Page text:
New Guidelines for Lowering Women’s Heart and Stroke Risks

The American Heart Association released updated guidelines this week for preventing cardiovascular disease (heart disease and stroke) in women. The guidelines, which were published in a special issue of the journal Circulation: Journal of the American Heart Association, provide new information on how aspirin, hormone therapy, and supplements should (or should not) be used in women for cardiovascular disease prevention.

Cardiovascular disease is the number one killer of women in the United States; it is responsible for 38% of deaths among women. People with diabetes are at increased risk of developing cardiovascular disease, and about 65% of people with diabetes die from heart disease or stroke. According to the American Heart Association, diabetes “appears to be an even stronger contributing risk factor for heart disease in women than in men.”


The new guidelines urge health-care professionals to focus on women’s lifetime risk of developing heart disease and stroke, not just their short-term risk, which was the focus of previous guidelines released in 2004. They also contain some changes from the recommendations published in 2004, based on more recently published research. For instance, taking folic acid supplements has not been shown to be effective at protecting the heart by recent studies, even though it is currently used by many people and recommended by many physicians.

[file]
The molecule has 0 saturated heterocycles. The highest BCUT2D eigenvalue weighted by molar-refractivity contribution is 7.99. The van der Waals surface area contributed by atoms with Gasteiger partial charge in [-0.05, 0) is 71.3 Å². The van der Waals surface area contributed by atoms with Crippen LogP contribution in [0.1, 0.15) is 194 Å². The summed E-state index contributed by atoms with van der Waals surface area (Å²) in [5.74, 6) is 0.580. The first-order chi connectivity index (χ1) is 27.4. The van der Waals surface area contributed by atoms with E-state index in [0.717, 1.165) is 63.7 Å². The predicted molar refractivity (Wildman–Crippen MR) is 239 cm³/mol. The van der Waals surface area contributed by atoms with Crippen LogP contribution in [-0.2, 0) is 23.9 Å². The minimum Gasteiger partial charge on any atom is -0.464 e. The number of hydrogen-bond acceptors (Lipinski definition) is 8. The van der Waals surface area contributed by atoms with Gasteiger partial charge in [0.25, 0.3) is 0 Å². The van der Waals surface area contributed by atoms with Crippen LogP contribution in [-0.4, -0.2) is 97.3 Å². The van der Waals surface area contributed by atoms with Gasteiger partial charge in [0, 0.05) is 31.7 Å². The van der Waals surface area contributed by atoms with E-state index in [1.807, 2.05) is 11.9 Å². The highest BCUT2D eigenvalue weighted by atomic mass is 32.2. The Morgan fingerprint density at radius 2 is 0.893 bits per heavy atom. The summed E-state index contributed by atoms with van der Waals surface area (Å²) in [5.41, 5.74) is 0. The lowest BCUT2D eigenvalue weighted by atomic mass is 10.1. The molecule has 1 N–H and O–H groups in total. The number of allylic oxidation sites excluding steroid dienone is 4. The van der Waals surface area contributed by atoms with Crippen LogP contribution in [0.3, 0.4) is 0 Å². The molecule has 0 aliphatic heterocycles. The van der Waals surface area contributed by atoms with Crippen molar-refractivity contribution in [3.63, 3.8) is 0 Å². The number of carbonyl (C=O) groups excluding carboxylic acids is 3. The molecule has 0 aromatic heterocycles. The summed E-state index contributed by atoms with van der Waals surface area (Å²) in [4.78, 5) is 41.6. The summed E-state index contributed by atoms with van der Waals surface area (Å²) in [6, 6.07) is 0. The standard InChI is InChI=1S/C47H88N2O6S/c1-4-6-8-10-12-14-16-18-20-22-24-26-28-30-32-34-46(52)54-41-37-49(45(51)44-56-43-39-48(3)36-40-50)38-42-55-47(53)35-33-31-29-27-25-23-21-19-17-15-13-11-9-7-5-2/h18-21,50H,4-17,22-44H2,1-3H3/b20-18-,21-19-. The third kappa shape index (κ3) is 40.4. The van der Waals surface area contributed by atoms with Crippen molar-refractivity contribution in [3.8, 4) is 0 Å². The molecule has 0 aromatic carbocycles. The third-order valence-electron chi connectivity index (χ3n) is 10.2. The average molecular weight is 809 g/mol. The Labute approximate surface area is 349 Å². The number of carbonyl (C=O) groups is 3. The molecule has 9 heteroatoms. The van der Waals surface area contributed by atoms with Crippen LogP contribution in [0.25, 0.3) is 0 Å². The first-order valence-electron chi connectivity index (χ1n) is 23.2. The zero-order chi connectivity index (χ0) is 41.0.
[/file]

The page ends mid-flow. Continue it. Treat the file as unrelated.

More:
The 2007 “Evidence-Based Guidelines for Cardiovascular Disease Prevention in Women” include the following:

For more information on preventing cardiovascular disease, visit the “Heart Health” section of our Web site. You can also determine your personal risk for heart disease online at

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Tara Dairman: Tara Dairman is a former Web Editor of (Tara Dairman is not a medical professional.)

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